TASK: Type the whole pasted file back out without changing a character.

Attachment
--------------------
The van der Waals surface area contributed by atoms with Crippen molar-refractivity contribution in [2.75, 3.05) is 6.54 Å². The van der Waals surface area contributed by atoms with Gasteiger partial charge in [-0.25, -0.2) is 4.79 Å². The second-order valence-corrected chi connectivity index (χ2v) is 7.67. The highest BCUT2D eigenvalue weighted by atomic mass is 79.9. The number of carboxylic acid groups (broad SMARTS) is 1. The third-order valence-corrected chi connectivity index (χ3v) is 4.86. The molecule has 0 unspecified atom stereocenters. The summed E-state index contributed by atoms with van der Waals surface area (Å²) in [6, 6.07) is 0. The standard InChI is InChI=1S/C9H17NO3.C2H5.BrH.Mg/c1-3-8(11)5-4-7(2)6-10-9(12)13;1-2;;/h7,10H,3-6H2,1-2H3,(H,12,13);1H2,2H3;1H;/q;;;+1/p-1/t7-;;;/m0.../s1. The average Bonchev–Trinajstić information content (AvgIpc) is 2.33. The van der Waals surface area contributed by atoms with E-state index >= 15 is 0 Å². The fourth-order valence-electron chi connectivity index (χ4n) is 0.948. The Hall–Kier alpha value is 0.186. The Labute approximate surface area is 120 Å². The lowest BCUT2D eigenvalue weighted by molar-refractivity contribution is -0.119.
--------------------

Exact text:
The van der Waals surface area contributed by atoms with Crippen molar-refractivity contribution in [2.75, 3.05) is 6.54 Å². The van der Waals surface area contributed by atoms with Gasteiger partial charge in [-0.25, -0.2) is 4.79 Å². The second-order valence-corrected chi connectivity index (χ2v) is 7.67. The highest BCUT2D eigenvalue weighted by atomic mass is 79.9. The number of carboxylic acid groups (broad SMARTS) is 1. The third-order valence-corrected chi connectivity index (χ3v) is 4.86. The molecule has 0 unspecified atom stereocenters. The summed E-state index contributed by atoms with van der Waals surface area (Å²) in [6, 6.07) is 0. The standard InChI is InChI=1S/C9H17NO3.C2H5.BrH.Mg/c1-3-8(11)5-4-7(2)6-10-9(12)13;1-2;;/h7,10H,3-6H2,1-2H3,(H,12,13);1H2,2H3;1H;/q;;;+1/p-1/t7-;;;/m0.../s1. The average Bonchev–Trinajstić information content (AvgIpc) is 2.33. The van der Waals surface area contributed by atoms with E-state index >= 15 is 0 Å². The fourth-order valence-electron chi connectivity index (χ4n) is 0.948. The Hall–Kier alpha value is 0.186. The Labute approximate surface area is 120 Å². The lowest BCUT2D eigenvalue weighted by molar-refractivity contribution is -0.119.